i-D: Oslo August 31st deals with a profoundly middle class experience. Could you talk about your fascination with this?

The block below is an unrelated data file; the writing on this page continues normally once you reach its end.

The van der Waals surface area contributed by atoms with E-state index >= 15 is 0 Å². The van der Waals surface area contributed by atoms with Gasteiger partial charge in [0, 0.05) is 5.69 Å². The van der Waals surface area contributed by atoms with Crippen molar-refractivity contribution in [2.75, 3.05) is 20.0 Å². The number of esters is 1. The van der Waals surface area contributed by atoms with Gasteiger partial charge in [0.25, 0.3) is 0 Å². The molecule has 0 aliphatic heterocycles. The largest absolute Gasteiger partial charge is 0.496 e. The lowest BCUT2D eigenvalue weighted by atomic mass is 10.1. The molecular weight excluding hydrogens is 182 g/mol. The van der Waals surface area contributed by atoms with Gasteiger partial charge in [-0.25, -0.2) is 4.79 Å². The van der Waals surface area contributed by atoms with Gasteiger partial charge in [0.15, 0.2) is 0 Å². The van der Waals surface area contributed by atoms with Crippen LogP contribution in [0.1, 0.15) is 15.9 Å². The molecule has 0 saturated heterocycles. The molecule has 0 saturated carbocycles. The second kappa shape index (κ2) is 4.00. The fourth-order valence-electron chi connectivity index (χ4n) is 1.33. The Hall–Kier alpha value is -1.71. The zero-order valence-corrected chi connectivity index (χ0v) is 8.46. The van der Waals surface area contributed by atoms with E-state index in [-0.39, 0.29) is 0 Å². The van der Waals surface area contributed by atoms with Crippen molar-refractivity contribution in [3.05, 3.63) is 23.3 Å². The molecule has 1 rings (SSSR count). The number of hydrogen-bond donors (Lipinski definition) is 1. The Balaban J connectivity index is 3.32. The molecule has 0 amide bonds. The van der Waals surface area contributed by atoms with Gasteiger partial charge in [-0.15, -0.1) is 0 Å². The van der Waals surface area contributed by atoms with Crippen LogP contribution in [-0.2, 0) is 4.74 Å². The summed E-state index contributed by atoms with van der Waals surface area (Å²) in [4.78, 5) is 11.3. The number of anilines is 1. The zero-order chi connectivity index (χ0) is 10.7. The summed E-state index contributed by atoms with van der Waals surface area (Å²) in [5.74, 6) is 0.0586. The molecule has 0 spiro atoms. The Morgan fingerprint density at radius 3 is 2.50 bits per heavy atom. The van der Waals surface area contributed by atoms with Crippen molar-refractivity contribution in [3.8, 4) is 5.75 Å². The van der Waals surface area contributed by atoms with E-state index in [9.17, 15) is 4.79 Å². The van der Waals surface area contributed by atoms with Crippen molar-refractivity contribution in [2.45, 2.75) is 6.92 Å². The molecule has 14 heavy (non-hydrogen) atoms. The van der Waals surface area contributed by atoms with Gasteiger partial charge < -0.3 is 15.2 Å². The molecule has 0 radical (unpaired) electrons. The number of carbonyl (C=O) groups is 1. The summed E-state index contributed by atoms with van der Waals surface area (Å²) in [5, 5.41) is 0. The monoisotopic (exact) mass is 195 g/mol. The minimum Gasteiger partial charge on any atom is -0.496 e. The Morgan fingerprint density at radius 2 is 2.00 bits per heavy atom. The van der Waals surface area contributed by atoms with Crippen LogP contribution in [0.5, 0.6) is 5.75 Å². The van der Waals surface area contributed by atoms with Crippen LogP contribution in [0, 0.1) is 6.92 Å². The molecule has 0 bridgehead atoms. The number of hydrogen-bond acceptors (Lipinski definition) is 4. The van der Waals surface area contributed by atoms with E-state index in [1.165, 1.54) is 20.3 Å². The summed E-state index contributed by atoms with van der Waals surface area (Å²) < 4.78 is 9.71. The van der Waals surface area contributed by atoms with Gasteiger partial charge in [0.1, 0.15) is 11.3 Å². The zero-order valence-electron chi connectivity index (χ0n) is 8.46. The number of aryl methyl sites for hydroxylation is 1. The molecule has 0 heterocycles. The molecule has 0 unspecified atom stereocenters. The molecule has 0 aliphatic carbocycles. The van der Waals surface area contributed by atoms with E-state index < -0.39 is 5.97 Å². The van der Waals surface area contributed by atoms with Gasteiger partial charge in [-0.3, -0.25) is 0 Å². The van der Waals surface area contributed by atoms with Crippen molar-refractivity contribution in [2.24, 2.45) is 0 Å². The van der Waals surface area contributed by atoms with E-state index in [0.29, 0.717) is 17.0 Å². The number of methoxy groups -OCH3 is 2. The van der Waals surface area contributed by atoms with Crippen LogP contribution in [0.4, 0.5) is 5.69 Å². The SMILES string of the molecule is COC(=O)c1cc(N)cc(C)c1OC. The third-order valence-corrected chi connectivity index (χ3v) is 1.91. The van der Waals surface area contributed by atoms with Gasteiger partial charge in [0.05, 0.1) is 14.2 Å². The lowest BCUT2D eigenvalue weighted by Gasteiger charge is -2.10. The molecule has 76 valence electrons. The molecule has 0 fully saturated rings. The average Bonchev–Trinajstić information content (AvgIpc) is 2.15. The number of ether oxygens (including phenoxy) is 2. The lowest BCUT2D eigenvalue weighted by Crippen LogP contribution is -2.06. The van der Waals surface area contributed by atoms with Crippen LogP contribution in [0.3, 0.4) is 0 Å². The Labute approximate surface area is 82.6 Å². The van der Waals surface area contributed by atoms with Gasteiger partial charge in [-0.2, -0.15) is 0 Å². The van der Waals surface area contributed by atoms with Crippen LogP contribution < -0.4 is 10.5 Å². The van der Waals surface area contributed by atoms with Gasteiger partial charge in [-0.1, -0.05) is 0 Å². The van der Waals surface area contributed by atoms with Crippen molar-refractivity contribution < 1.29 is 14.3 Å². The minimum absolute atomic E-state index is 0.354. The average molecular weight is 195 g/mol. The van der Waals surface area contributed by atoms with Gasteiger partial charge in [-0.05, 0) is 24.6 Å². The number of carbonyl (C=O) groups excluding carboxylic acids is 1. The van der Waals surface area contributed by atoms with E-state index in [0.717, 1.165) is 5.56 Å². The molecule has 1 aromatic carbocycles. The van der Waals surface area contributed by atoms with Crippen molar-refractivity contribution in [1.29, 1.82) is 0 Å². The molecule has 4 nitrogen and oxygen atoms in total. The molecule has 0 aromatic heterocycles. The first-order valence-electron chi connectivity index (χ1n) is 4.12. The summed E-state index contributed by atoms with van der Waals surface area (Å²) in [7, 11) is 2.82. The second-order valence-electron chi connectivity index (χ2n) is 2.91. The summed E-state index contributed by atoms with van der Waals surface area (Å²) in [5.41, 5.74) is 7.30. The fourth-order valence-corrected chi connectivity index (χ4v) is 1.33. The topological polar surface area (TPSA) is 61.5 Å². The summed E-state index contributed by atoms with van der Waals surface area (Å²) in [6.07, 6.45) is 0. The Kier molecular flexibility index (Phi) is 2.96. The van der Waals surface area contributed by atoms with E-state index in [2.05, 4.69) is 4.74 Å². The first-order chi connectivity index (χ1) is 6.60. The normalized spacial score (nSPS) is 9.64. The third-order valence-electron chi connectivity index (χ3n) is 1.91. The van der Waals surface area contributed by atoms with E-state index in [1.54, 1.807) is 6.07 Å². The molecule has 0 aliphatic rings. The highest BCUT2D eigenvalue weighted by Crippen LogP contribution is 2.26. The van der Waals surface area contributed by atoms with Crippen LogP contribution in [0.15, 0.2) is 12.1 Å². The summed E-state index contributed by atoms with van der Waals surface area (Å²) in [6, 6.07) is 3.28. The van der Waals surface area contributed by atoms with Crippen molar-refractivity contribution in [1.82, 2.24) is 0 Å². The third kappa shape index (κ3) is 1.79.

Joachim Trier: I think there is a double chain in being from a place in life where, in terms of background, you have choices and not only if you’re a failure have you failed, but you have also failed within the context of having had all these opportunities. I have seen people go down that path and I was interested in an outsider’s point of view from the inside. Anders is a popular guy, he has friends and people around him who think he’s cool, he’s seemingly quite successful, but he’s unable to connect with the people around him, and after a long spell of drug abuse and recently coming out of rehab, there’s a vulnerability to him. I was wondering, is there truth in that view on that middle class reality that surrounds him? I wanted all the details, all the drug details. I had old friends of mine come and share all their experiences with me for this process, but even though these details needed to be correct, it’s not a film necessarily about drug abuse; I was interested in this as a prism to show an environment that I think a lot of people can connect to and somehow to explore a certain kind of loneliness that I’ve seen arise in people’s lives. Somehow you need to find a way to compromise on having an ok life, and Anders has a self-destructive integrity in a way, he’s still a dreamer. Either it’s great or it’s nothing. I thought it was interesting to explore that kind of character.